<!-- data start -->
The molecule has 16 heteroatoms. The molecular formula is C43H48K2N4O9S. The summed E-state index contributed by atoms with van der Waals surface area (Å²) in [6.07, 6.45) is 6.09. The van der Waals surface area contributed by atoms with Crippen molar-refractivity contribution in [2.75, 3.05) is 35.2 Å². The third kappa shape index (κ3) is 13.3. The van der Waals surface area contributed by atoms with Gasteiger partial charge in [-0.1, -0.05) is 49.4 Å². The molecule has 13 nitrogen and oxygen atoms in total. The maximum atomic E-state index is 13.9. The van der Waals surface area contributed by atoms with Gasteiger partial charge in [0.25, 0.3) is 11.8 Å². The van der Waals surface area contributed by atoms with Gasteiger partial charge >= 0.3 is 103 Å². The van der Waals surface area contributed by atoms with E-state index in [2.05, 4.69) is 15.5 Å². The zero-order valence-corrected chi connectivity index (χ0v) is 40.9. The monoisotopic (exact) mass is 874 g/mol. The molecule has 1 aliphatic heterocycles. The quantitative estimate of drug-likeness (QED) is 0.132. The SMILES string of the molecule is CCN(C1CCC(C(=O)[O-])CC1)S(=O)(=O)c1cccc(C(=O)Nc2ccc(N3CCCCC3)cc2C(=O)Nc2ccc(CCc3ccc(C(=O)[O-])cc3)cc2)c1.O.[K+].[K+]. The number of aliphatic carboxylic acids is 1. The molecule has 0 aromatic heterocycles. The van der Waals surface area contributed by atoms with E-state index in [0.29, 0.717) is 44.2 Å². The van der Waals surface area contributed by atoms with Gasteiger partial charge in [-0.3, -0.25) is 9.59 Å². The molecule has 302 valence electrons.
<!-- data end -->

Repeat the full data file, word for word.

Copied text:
The molecule has 16 heteroatoms. The molecular formula is C43H48K2N4O9S. The summed E-state index contributed by atoms with van der Waals surface area (Å²) in [6.07, 6.45) is 6.09. The van der Waals surface area contributed by atoms with Crippen molar-refractivity contribution in [2.75, 3.05) is 35.2 Å². The third kappa shape index (κ3) is 13.3. The van der Waals surface area contributed by atoms with Gasteiger partial charge in [-0.1, -0.05) is 49.4 Å². The molecule has 13 nitrogen and oxygen atoms in total. The maximum atomic E-state index is 13.9. The van der Waals surface area contributed by atoms with Gasteiger partial charge in [0.25, 0.3) is 11.8 Å². The van der Waals surface area contributed by atoms with Gasteiger partial charge >= 0.3 is 103 Å². The van der Waals surface area contributed by atoms with E-state index in [2.05, 4.69) is 15.5 Å². The zero-order valence-corrected chi connectivity index (χ0v) is 40.9. The monoisotopic (exact) mass is 874 g/mol. The molecule has 1 aliphatic heterocycles. The quantitative estimate of drug-likeness (QED) is 0.132. The SMILES string of the molecule is CCN(C1CCC(C(=O)[O-])CC1)S(=O)(=O)c1cccc(C(=O)Nc2ccc(N3CCCCC3)cc2C(=O)Nc2ccc(CCc3ccc(C(=O)[O-])cc3)cc2)c1.O.[K+].[K+]. The number of aliphatic carboxylic acids is 1. The molecule has 0 aromatic heterocycles. The van der Waals surface area contributed by atoms with E-state index in [0.29, 0.717) is 44.2 Å². The van der Waals surface area contributed by atoms with Gasteiger partial charge in [-0.3, -0.25) is 9.59 Å². The molecule has 302 valence electrons.